The remnants of Romain Grosjean’s 2020 Haas car that survived a fireball crash in Bahrain will go on display next month as part of an upcoming Formula 1 exhibition.
Lucky fans in Madrid will be able to take a look at what is left of the car that hurtled into the barriers at the Sakhir Circuit and burst into flames.
Romain Grosjean found his way through the blaze to safety in what has been labelled a miraculous escape after his VF-20, which was carrying a full fuel load, crashed on the opening lap at the Bahrain Grand Prix.
The French driver’s last recorded speed – before the onboard technology was ruined and communication with the pits terminated by the flames – was 220 km/h.
The remains of the chassis, which was torn in half on impact, has been kept away from prying eyes for three years, but now will be showcased in a dedicated room that will don the name, ‘survival,’ and will also reveal unseen footage of the crash which broadcasters were forbidden to show.
Speaking about the crash that could have ended his life, but left him with scars for life, Grosjean said: “The chassis is still in one piece, the halo is there and apart from the damage and burn it is still as it should be. I guess that saved my life”.
The exhibition will open to the public on March 24, with tickets on sale now. It will give spectators of the sport a chance to look at the past, present, and future of the sport.
“From my point of view, it was a big accident but I didn’t realise the impact or how violent it was from the outside,” Grosjean added.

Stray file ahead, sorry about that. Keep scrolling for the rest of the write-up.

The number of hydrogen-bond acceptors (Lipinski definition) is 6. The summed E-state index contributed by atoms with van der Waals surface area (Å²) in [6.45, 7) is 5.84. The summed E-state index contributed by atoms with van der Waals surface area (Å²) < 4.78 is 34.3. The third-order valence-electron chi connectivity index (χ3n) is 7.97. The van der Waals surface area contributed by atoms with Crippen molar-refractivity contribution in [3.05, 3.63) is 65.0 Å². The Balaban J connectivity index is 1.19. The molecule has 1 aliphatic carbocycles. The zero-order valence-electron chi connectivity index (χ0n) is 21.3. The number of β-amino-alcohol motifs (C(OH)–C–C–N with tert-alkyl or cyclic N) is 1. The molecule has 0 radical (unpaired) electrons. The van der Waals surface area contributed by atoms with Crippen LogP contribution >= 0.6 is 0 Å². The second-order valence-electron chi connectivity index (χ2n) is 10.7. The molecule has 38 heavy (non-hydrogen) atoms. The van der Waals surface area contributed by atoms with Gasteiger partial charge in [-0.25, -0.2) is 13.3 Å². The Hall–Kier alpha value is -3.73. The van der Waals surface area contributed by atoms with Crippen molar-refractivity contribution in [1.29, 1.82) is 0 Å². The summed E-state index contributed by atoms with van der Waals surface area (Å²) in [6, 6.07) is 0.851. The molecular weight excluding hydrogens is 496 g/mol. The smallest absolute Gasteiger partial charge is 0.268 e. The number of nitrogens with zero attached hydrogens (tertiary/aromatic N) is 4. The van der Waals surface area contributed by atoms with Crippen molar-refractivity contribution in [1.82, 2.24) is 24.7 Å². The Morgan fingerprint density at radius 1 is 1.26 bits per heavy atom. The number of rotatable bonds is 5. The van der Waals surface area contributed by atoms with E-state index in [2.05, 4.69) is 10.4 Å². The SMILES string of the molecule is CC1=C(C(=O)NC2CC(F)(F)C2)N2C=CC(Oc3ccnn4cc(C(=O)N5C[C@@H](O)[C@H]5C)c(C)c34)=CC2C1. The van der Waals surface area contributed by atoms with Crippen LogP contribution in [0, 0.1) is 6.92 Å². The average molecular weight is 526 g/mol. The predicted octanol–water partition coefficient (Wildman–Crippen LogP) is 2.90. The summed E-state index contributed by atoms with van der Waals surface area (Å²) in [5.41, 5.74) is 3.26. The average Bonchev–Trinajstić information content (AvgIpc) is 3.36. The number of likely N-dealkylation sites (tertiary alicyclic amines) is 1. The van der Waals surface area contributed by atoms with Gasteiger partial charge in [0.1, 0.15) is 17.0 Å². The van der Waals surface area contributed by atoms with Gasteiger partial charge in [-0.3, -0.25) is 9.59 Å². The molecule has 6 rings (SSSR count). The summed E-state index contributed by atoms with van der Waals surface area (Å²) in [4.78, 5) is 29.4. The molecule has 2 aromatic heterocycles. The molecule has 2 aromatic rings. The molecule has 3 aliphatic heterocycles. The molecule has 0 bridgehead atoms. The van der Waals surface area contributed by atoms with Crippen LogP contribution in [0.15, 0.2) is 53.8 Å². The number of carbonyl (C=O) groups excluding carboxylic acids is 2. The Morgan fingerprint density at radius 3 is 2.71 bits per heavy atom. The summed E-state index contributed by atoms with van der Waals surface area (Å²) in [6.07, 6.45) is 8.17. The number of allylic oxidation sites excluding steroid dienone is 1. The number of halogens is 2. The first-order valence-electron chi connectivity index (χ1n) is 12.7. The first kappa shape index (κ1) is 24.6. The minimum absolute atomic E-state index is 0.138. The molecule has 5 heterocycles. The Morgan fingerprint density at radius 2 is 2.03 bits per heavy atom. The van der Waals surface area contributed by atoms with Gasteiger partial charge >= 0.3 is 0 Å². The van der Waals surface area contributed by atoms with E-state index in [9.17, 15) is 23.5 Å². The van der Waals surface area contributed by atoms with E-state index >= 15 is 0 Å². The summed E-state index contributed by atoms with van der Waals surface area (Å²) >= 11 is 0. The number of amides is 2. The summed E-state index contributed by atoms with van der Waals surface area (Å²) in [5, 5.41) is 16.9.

“It was only the next day when I asked someone to show me what it looked like that I realised.
“My wife was actually watching that race with my dad and my kids. They will remember that moment their entire life. They were just spectators waiting to hear something… waiting to see something from Bahrain.
“I had to break the headrest, punching it with my helmet and then I eventually managed to get my helmet through and stand up in the seat.
“I realised my left foot was stuck into the chassis and I pulled as hard as I could on my left leg. My shoe stayed in the chassis but my foot came loose so I was free to exit the car.
“It was 120kg of fuel plus the battery – both were on fire. Dr Ian Roberts, Alan [van der Merwe] from the medical car and one fireman were trying to open a gap in the fire to help me get out.
“I believe that helped me at least to get a vision of where I had to go and where the exit was.”